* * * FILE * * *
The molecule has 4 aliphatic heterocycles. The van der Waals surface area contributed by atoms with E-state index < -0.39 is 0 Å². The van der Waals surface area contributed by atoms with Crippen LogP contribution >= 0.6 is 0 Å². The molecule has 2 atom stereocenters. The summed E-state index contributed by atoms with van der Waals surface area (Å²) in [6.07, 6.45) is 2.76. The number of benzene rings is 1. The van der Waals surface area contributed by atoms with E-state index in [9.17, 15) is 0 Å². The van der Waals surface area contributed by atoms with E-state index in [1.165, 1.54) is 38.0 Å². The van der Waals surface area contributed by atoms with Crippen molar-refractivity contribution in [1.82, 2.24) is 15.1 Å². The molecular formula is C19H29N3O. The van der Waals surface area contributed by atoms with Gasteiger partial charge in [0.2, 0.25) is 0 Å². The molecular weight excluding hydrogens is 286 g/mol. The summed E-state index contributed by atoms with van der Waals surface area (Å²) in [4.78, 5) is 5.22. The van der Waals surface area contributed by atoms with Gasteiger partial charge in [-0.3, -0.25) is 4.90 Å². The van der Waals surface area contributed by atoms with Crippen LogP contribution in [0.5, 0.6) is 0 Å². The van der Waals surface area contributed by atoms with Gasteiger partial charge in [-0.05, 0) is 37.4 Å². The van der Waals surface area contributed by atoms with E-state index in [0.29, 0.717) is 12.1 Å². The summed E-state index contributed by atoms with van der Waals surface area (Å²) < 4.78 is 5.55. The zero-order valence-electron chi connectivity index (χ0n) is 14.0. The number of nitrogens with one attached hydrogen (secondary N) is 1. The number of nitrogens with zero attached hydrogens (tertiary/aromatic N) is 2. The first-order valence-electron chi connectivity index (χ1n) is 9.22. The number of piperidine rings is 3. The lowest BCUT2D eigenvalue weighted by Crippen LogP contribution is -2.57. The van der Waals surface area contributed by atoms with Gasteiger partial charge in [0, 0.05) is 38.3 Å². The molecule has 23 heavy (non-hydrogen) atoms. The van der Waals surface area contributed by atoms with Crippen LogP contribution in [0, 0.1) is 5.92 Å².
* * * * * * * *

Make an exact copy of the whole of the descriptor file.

The molecule has 4 aliphatic heterocycles. The van der Waals surface area contributed by atoms with E-state index < -0.39 is 0 Å². The van der Waals surface area contributed by atoms with Crippen LogP contribution >= 0.6 is 0 Å². The molecule has 2 atom stereocenters. The summed E-state index contributed by atoms with van der Waals surface area (Å²) in [6.07, 6.45) is 2.76. The number of benzene rings is 1. The van der Waals surface area contributed by atoms with E-state index in [9.17, 15) is 0 Å². The van der Waals surface area contributed by atoms with E-state index in [1.165, 1.54) is 38.0 Å². The van der Waals surface area contributed by atoms with Crippen molar-refractivity contribution in [1.82, 2.24) is 15.1 Å². The molecular formula is C19H29N3O. The van der Waals surface area contributed by atoms with Gasteiger partial charge in [0.2, 0.25) is 0 Å². The molecular weight excluding hydrogens is 286 g/mol. The summed E-state index contributed by atoms with van der Waals surface area (Å²) in [4.78, 5) is 5.22. The van der Waals surface area contributed by atoms with Gasteiger partial charge in [-0.3, -0.25) is 4.90 Å². The van der Waals surface area contributed by atoms with Crippen LogP contribution in [0.5, 0.6) is 0 Å². The van der Waals surface area contributed by atoms with Gasteiger partial charge in [-0.05, 0) is 37.4 Å². The van der Waals surface area contributed by atoms with E-state index in [0.29, 0.717) is 12.1 Å². The summed E-state index contributed by atoms with van der Waals surface area (Å²) < 4.78 is 5.55. The zero-order valence-electron chi connectivity index (χ0n) is 14.0. The number of nitrogens with one attached hydrogen (secondary N) is 1. The number of nitrogens with zero attached hydrogens (tertiary/aromatic N) is 2. The first-order valence-electron chi connectivity index (χ1n) is 9.22. The number of piperidine rings is 3. The lowest BCUT2D eigenvalue weighted by Crippen LogP contribution is -2.57. The van der Waals surface area contributed by atoms with Gasteiger partial charge in [0, 0.05) is 38.3 Å². The molecule has 23 heavy (non-hydrogen) atoms. The van der Waals surface area contributed by atoms with Crippen LogP contribution in [0, 0.1) is 5.92 Å².